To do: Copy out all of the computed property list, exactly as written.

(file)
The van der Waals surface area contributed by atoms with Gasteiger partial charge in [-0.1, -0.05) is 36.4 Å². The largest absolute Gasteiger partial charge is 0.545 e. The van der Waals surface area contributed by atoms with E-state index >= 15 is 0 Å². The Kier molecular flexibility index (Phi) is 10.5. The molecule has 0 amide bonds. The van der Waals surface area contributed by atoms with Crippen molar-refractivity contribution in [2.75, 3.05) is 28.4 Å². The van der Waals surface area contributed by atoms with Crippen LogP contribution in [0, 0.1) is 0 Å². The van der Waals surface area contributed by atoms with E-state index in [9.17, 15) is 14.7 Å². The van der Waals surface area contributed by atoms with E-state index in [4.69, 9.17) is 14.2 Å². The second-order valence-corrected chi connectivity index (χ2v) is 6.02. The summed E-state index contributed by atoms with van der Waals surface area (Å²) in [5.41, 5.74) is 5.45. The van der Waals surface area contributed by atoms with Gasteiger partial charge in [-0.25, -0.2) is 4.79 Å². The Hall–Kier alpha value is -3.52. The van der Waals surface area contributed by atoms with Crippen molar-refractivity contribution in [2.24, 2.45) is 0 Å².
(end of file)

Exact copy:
The van der Waals surface area contributed by atoms with Gasteiger partial charge in [-0.1, -0.05) is 36.4 Å². The largest absolute Gasteiger partial charge is 0.545 e. The van der Waals surface area contributed by atoms with E-state index >= 15 is 0 Å². The Kier molecular flexibility index (Phi) is 10.5. The molecule has 0 amide bonds. The van der Waals surface area contributed by atoms with Crippen molar-refractivity contribution in [2.75, 3.05) is 28.4 Å². The van der Waals surface area contributed by atoms with Crippen LogP contribution in [0, 0.1) is 0 Å². The van der Waals surface area contributed by atoms with E-state index in [9.17, 15) is 14.7 Å². The van der Waals surface area contributed by atoms with E-state index in [4.69, 9.17) is 14.2 Å². The second-order valence-corrected chi connectivity index (χ2v) is 6.02. The summed E-state index contributed by atoms with van der Waals surface area (Å²) in [5.41, 5.74) is 5.45. The van der Waals surface area contributed by atoms with Gasteiger partial charge in [-0.25, -0.2) is 4.79 Å². The Hall–Kier alpha value is -3.52. The van der Waals surface area contributed by atoms with Crippen molar-refractivity contribution in [2.24, 2.45) is 0 Å².